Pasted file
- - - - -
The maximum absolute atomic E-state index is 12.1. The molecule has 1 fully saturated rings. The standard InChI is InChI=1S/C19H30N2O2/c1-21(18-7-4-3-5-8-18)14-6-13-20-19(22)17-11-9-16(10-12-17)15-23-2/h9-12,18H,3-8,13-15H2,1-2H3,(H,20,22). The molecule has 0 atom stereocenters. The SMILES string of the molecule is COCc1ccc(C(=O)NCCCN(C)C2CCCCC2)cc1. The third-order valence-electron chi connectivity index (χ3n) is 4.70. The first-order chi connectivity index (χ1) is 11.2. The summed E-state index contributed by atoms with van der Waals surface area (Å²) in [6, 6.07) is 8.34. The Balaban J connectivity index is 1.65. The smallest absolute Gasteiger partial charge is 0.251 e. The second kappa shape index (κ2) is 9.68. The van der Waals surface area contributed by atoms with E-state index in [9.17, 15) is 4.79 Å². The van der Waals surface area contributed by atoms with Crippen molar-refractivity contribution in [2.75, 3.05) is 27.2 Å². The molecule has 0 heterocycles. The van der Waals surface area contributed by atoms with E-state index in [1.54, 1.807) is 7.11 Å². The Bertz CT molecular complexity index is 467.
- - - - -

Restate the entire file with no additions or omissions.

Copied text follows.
The maximum absolute atomic E-state index is 12.1. The molecule has 1 fully saturated rings. The standard InChI is InChI=1S/C19H30N2O2/c1-21(18-7-4-3-5-8-18)14-6-13-20-19(22)17-11-9-16(10-12-17)15-23-2/h9-12,18H,3-8,13-15H2,1-2H3,(H,20,22). The molecule has 0 atom stereocenters. The SMILES string of the molecule is COCc1ccc(C(=O)NCCCN(C)C2CCCCC2)cc1. The third-order valence-electron chi connectivity index (χ3n) is 4.70. The first-order chi connectivity index (χ1) is 11.2. The summed E-state index contributed by atoms with van der Waals surface area (Å²) in [6, 6.07) is 8.34. The Balaban J connectivity index is 1.65. The smallest absolute Gasteiger partial charge is 0.251 e. The second kappa shape index (κ2) is 9.68. The van der Waals surface area contributed by atoms with E-state index in [9.17, 15) is 4.79 Å². The van der Waals surface area contributed by atoms with Crippen molar-refractivity contribution in [2.75, 3.05) is 27.2 Å². The molecule has 0 heterocycles. The van der Waals surface area contributed by atoms with E-state index in [1.54, 1.807) is 7.11 Å². The Bertz CT molecular complexity index is 467.